A 47-Year Comparison Between The S&P 500 And Gold

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Includes: BXUB, BXUC, DGL, DGLD, DGP, DGZ, DZZ, EPS, GEUR, GHE, GHS, GLD, GLDI, GLDW, GLL, GTU, GYEN, IAU, IVV, OUNZ, PHYS, PPLC, QGLDX, RSP, RWL, RYARX, SDS, SFLA, SGOL, SH, SPDN, SPLX, SPUU, SPXE, SPXL, SPXN, SPXS, SPXT, SPXU-OLD, SPXV, SPY, SSO, TALL, UBG, UGL, UGLD, UPRO, VFINX, VOO
by: Daniel Goldman

Summary

The mean growth rate of the S&P 500 between April 1968 and December 2015 was 0.85% MoM, while the growth rate for gold was 0.74%.

Mean growth rates only tell half the story. A detailed analysis of the distribution is necessary.

Overall the S&P 500 seems to outperform in simulations, but not by a lot.

A combined portfolio of stocks and gold are more stable and only slightly underperform.

The S&P 500 and gold are two components of the "Permanent Portfolio," which I may discuss in more detail in the future.

I have already mentioned that holding physical gold is really a form of investing, and have also given some insight into why gold accumulates value. Now I want to go further.

Overview

It is useful to compare the growth rates of both the S&P 500 and gold over a long period of time. But simply looking at average growth rates is not enough. This is because growth isn't necessarily distributed in a simple fashion. Consider the monthly growth rates for the S&P 500 and gold between April 1968 and December 2015. The mean growth rate for the S&P 500 was 0.85%, including dividends, while the mean growth rate for gold was 0.74% (both month over month).

The reason I am using month-over-month figures, rather than year-over-year figures, is because I have monthly price data for gold available by month. This gives a better resolution for a potential model. I could, of course, cite everything in YoY equivalents, but since the model is set up to compute values in monthly increments, I decided to leave things as is.

Histograms

Yet if we look at the histograms for these growth rates, we see things are far more complicated.

Histogram of S&P 500 growth rates, incorporating dividends.

Gold Histogram of Rates

Prelims

Most people are familiar with the normal distribution. It is symmetric about the mean and has a rounded top. Not every probability distribution is so nice however.

To handle more distributions, there are two values, in addition to mean and standard deviation/variance that are available. They are "skew" and "kurtosis."

Skew is not all that difficult to understand. Essentially, if more of the data points are to the left of the mean than to the right of it, then the distribution is left, or positive, skewed. If more data points fall to the right of the mean than to the left, then the distribution is left, or negative, skewed.

Kurtosis is a bit more complicated to understand. It is a measure of the "tailedness." To visualize kurtosis, consider that distributions with a higher positive kurtosis are more "pointy" around the mean. A normal distribution, for reference, has a kurtosis of 3. Taking into account kurtosis is important because assuming a normal distribution can result in ignoring potential swings due to outliers.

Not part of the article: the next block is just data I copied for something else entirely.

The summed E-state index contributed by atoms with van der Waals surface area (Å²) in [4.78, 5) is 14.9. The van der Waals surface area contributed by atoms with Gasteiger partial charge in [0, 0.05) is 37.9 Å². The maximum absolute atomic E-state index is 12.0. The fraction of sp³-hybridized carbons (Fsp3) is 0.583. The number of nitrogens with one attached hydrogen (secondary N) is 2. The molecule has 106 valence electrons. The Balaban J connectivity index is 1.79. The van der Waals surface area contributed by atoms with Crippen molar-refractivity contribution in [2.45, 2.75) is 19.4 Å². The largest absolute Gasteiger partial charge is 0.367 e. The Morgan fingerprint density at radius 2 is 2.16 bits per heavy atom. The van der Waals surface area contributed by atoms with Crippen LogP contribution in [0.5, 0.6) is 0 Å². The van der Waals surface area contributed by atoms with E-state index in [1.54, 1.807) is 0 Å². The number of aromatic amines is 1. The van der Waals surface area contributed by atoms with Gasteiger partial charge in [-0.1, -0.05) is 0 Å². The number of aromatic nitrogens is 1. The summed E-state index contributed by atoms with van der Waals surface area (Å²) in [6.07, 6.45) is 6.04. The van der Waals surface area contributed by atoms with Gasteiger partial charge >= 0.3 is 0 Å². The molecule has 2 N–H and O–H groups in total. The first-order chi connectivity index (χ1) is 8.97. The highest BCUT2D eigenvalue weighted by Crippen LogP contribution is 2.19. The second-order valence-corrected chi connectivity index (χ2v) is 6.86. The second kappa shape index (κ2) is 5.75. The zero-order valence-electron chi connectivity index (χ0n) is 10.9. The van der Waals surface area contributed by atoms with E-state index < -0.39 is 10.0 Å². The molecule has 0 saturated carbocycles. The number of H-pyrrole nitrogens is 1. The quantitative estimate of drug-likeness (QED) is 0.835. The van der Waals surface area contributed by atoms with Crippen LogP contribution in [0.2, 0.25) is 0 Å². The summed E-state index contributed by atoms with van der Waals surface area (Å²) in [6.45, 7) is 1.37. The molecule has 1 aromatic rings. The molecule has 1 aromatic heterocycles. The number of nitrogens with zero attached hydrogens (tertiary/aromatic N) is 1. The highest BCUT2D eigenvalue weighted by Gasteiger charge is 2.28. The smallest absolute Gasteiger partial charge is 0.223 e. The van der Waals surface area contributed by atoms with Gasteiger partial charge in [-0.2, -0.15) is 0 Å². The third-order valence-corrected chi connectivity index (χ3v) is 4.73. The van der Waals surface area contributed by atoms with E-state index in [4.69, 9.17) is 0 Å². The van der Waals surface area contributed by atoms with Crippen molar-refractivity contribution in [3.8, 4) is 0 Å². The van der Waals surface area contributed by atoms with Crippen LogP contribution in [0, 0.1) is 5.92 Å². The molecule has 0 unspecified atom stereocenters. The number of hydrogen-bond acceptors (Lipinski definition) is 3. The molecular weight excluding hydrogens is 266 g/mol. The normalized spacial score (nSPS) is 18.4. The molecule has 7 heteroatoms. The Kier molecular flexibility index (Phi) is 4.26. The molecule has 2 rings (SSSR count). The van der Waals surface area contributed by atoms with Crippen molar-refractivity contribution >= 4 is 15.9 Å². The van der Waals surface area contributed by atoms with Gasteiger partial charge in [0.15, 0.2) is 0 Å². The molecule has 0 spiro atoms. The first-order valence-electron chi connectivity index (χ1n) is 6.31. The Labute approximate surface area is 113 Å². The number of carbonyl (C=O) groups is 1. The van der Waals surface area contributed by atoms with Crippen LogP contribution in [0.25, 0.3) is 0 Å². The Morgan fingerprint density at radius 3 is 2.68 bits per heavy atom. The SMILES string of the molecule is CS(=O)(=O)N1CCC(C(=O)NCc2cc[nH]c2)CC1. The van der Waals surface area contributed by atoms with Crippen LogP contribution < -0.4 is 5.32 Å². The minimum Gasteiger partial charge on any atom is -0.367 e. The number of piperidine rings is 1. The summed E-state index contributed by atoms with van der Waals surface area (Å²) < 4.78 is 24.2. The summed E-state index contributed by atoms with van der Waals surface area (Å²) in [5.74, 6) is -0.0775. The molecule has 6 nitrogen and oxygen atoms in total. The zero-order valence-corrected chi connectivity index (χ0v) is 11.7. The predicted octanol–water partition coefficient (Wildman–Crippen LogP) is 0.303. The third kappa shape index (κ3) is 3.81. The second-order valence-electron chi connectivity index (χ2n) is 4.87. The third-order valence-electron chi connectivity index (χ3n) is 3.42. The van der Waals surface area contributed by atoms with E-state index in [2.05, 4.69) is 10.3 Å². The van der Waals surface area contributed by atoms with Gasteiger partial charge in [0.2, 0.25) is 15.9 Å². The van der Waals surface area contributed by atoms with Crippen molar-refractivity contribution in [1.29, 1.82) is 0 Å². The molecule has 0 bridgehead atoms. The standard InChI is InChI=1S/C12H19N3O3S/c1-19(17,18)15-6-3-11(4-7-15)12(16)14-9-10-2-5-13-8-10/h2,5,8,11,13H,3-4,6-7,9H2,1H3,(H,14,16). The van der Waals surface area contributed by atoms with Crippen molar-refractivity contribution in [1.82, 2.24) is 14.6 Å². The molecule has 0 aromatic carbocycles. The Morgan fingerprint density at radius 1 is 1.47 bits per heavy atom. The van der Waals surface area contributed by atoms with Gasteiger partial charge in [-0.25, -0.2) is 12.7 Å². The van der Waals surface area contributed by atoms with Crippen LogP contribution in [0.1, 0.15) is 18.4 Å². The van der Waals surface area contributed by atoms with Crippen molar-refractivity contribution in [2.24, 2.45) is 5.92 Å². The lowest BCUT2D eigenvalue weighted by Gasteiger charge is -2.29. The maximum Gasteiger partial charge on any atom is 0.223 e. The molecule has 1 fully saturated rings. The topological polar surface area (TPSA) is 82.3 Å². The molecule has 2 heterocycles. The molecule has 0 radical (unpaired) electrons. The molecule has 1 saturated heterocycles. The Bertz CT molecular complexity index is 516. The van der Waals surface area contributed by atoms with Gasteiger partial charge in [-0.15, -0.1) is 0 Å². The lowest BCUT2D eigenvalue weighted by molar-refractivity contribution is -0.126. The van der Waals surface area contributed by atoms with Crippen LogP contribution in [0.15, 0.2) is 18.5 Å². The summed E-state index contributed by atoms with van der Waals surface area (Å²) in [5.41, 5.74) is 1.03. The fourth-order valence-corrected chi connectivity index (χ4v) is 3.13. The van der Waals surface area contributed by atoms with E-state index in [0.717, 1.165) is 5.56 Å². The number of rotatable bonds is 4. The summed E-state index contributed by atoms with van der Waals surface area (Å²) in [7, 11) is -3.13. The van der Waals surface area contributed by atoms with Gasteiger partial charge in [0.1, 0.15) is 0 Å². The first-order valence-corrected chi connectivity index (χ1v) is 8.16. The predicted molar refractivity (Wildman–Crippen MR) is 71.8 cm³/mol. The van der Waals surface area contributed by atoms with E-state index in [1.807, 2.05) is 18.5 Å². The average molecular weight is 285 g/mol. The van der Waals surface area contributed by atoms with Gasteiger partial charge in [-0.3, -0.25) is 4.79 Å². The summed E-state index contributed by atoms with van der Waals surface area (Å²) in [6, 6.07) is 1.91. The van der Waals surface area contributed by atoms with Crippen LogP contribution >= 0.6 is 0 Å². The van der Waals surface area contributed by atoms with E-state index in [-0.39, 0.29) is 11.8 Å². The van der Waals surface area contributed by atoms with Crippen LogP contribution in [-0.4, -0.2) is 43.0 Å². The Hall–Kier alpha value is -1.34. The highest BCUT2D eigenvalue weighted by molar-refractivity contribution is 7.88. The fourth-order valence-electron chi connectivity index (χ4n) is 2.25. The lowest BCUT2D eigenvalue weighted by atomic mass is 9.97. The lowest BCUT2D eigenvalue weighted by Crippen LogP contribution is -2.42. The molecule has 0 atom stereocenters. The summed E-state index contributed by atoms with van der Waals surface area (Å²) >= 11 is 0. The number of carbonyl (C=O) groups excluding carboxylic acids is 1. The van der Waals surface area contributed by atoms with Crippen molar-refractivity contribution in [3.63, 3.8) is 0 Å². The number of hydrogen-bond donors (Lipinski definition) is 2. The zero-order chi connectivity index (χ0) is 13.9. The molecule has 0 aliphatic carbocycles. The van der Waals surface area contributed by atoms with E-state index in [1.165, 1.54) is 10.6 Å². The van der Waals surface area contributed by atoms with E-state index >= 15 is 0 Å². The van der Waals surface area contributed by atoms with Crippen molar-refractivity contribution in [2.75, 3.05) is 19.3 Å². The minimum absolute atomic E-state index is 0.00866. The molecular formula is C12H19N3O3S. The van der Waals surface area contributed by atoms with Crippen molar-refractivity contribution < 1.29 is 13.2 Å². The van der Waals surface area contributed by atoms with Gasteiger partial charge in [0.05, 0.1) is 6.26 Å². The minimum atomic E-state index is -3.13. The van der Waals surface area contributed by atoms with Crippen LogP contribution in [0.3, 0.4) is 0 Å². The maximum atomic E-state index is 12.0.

To learn more about skew and kurtosis, you can read up on central moments (warning: math ahead). Investopedia also has decent articles on skewness and kurtotic risk.

Model

From the two histograms, it becomes apparent that these distributions are not exactly normally distributed. There is a fair amount of skew, and kurtosis as well. The family of distribution that provides the most flexibility to model this system is the family of Pearson distributions.

To fit the model, we can use either method of moments or maximum likelihood estimation. Luckily "R" has a library that allows for fitting a sample to a Pearson distribution. Here are the results, using method of moments. Growth rates are per month.

Here are the moments for both the S&P 500 and gold.

Mean Variance Skewness Kurtosis
S&P 500 0.008494686 0.00132369 -0.7434548 3.053563
Gold 0.00743042 0.003572344 3.217783 27.11366

This is actually fairly interesting. The S&P 500 is slightly closer to a normal distribution (skewness = 0, kurtosis = 3). Gold is heavily skewed and has a high degree of kurtosis.

Simulation Results

Now that we have these figures, we can see how gold is likely to compare to the S&P 500 over the next 40 years, assuming that the system maintains a similar distribution. Running the model for 10,000 iterations, the S&P 500 outperformed gold in 74.8% of the trials.

This does not mean that gold is a bad investment however. It just means that one cannot simply throw money into gold and expect it to perform as well as the S&P 500. Though after 40 years, the difference between the two, on average, was only about 6%, based on the 10,000 trials.

Conclusion

One of the reasons gold is a good investment is less about extreme growth and more about hedging. Furthermore, as I mentioned in "Holding Physical Bullion Really Is Investing," gold has a beta of roughly 0.5 with respect to the S&P 500, or at least, that is the approximated beta using the available monthly data from April 1968 through December 2015. So gold is a good way to offset non-systemic risk.

Of course, please remember that these figures assume that the S&P 500 and gold continue to act in this way for the foreseeable future. Also remember that these figures give overall price dynamics, and allow for long-term projections. They do not allow for short-term market predictions, as the market is influenced by many factors.

Future Work

Since I now have models for both S&P 500 and gold price dynamics, if I can add in price dynamics for bonds, I can model the Harry Browne Permanent Portfolio strategy. This will likely be the next major project, as a reader has asked me about it before.